Chinese businessman strives to build brands in Cambodia
Updated: 2015-09-20 20:20
Xu Yanping, left, chairman of the China-Cambodia Phnom Penh Special Economic Zone, with Cambodian deputy Prime Minister Yan Caili in November 2014. [Photo provided to China Daily]
Like many Cambodians of Chinese descent, Zeng Yaoyi knew he would move to the west one day. Decades ago, his grandparents arrived in Cambodia from Chaozhou, south China's Guangdong province. One of his sisters has already moved to Germany and another to the US. His mother is also applying to emigrate to the US. The 29-year-old too was planning to go to the US.
In 2013, after retiring from the Cambodian national football team, Zeng got a job as driver for Xu Yanping, chairman of the China-Cambodia Phnom Penh Special Economic Zone, which had been established in Phnom Penh. He didn't expect that his life path would change.
Architectural major graduate Chen Jinshui worked in a hospital in Phnom Penh. The 25-year-old Chinese-Cambodian heard of the newly-established special economic zone and worked there as an architect for three months. He wanted to experience the zone and see if it had development prospects.
The special economic zone is a national-level project approved by the Cambodian government. Different from other industrial zones, it is an integration of industry and city. As a combination of industrial production, living facilities, supporting transportation and service industry, it will accommodate 250,000 to 350,000 people.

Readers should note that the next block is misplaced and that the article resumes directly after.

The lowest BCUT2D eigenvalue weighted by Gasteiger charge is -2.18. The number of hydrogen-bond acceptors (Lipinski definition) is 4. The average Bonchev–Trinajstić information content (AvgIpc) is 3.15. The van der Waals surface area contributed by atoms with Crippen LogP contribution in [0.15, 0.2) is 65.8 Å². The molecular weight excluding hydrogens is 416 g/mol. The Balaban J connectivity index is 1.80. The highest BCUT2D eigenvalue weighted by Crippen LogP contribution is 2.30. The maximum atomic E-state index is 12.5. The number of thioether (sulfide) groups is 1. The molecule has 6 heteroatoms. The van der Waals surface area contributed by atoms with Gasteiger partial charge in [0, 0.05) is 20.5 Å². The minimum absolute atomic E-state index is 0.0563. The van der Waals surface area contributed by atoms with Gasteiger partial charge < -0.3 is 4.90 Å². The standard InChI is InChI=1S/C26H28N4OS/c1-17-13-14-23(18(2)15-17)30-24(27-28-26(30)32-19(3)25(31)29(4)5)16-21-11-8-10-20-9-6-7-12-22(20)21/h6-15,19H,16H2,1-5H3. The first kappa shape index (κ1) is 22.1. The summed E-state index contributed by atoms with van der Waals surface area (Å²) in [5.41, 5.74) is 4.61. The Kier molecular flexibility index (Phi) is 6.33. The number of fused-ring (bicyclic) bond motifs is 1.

The special economic zone's chairman Xu owns Alpstream Group, a real estate developer based in Xi'an, northwest China's Shaanxi province. After China began to regulate the real estate industry in late 2011, he started to develop an overseas market and went to Cambodia. Land there can be traded between individuals and procedures are relatively simple. He planned to do real estate business, buying land, building houses, selling or leasing them. However, due to inadequate policies and regulations, the market is chaotic. Foreign companies face many obstacles and traps, often feeling isolated as they are unfamiliar with local policies, laws, regulations and culture.
After China's strategic conception of building the "Silk Road Economic Belt" and "21st Century Maritime Silk Road", known as the "One Belt and One Road" initiative, was put forward by Chinese President Xi Jinping in 2013, he saw an opportunity. Xi suggested that countries along the One Belt and One Road should strengthen connections in five ways - policy, trade, transportation, currency and people. If Chinese and foreign governments reach agreements on policy, trade, transportation and currency, it will be a lot easier for Chinese companies to do business, Xu thought.
He dropped his real estate plan and decided to set up a platform for Chinese companies moving into Cambodia. He bought 25 square kilometers of land in Phnom Penh and established the special economic zone. The zone provides one-stop services to Chinese companies, letting them become established in the country in a fast and easy way. The zone communicates with Cambodian departments and institutions for investment and operation related issues and provide solutions to registered companies registered.